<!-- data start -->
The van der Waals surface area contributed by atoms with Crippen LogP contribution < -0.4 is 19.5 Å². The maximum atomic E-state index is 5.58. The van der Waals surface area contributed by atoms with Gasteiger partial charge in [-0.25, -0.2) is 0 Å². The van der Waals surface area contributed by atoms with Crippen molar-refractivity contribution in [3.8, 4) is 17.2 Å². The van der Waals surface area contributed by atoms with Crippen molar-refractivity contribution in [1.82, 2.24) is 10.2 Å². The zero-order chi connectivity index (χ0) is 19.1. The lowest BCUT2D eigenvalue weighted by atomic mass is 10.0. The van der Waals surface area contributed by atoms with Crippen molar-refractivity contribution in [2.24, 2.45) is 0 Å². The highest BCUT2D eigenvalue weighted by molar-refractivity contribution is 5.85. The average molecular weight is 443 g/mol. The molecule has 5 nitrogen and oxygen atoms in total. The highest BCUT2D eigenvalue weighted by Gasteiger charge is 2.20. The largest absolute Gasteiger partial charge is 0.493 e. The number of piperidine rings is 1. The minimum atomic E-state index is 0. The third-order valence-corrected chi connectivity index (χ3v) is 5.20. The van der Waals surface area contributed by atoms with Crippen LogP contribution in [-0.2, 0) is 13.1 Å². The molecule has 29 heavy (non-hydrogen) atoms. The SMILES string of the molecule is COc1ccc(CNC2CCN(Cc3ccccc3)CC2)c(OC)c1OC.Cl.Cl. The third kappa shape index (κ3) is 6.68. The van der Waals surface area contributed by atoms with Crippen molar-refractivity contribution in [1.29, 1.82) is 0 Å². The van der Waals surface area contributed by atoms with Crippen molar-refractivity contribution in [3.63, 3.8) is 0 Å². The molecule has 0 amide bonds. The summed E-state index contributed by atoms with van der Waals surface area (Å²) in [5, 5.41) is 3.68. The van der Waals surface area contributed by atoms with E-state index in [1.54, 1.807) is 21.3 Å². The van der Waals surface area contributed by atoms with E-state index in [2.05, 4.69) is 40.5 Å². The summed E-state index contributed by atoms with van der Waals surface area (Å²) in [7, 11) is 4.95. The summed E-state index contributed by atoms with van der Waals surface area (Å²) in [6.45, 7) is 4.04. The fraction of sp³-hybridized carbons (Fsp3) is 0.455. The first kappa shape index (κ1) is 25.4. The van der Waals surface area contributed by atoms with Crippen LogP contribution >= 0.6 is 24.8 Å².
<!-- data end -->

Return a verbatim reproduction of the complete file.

The van der Waals surface area contributed by atoms with Crippen LogP contribution < -0.4 is 19.5 Å². The maximum atomic E-state index is 5.58. The van der Waals surface area contributed by atoms with Gasteiger partial charge in [-0.25, -0.2) is 0 Å². The van der Waals surface area contributed by atoms with Crippen molar-refractivity contribution in [3.8, 4) is 17.2 Å². The van der Waals surface area contributed by atoms with Crippen molar-refractivity contribution in [1.82, 2.24) is 10.2 Å². The zero-order chi connectivity index (χ0) is 19.1. The lowest BCUT2D eigenvalue weighted by atomic mass is 10.0. The van der Waals surface area contributed by atoms with Crippen molar-refractivity contribution in [2.24, 2.45) is 0 Å². The highest BCUT2D eigenvalue weighted by molar-refractivity contribution is 5.85. The average molecular weight is 443 g/mol. The molecule has 5 nitrogen and oxygen atoms in total. The highest BCUT2D eigenvalue weighted by Gasteiger charge is 2.20. The largest absolute Gasteiger partial charge is 0.493 e. The number of piperidine rings is 1. The minimum atomic E-state index is 0. The third-order valence-corrected chi connectivity index (χ3v) is 5.20. The van der Waals surface area contributed by atoms with Crippen LogP contribution in [-0.2, 0) is 13.1 Å². The molecule has 29 heavy (non-hydrogen) atoms. The SMILES string of the molecule is COc1ccc(CNC2CCN(Cc3ccccc3)CC2)c(OC)c1OC.Cl.Cl. The third kappa shape index (κ3) is 6.68. The van der Waals surface area contributed by atoms with Crippen molar-refractivity contribution in [1.29, 1.82) is 0 Å². The van der Waals surface area contributed by atoms with Crippen molar-refractivity contribution in [3.63, 3.8) is 0 Å². The molecule has 0 amide bonds. The summed E-state index contributed by atoms with van der Waals surface area (Å²) in [5, 5.41) is 3.68. The van der Waals surface area contributed by atoms with E-state index in [1.54, 1.807) is 21.3 Å². The van der Waals surface area contributed by atoms with E-state index in [2.05, 4.69) is 40.5 Å². The summed E-state index contributed by atoms with van der Waals surface area (Å²) in [7, 11) is 4.95. The summed E-state index contributed by atoms with van der Waals surface area (Å²) in [6.45, 7) is 4.04. The fraction of sp³-hybridized carbons (Fsp3) is 0.455. The first kappa shape index (κ1) is 25.4. The van der Waals surface area contributed by atoms with Crippen LogP contribution >= 0.6 is 24.8 Å².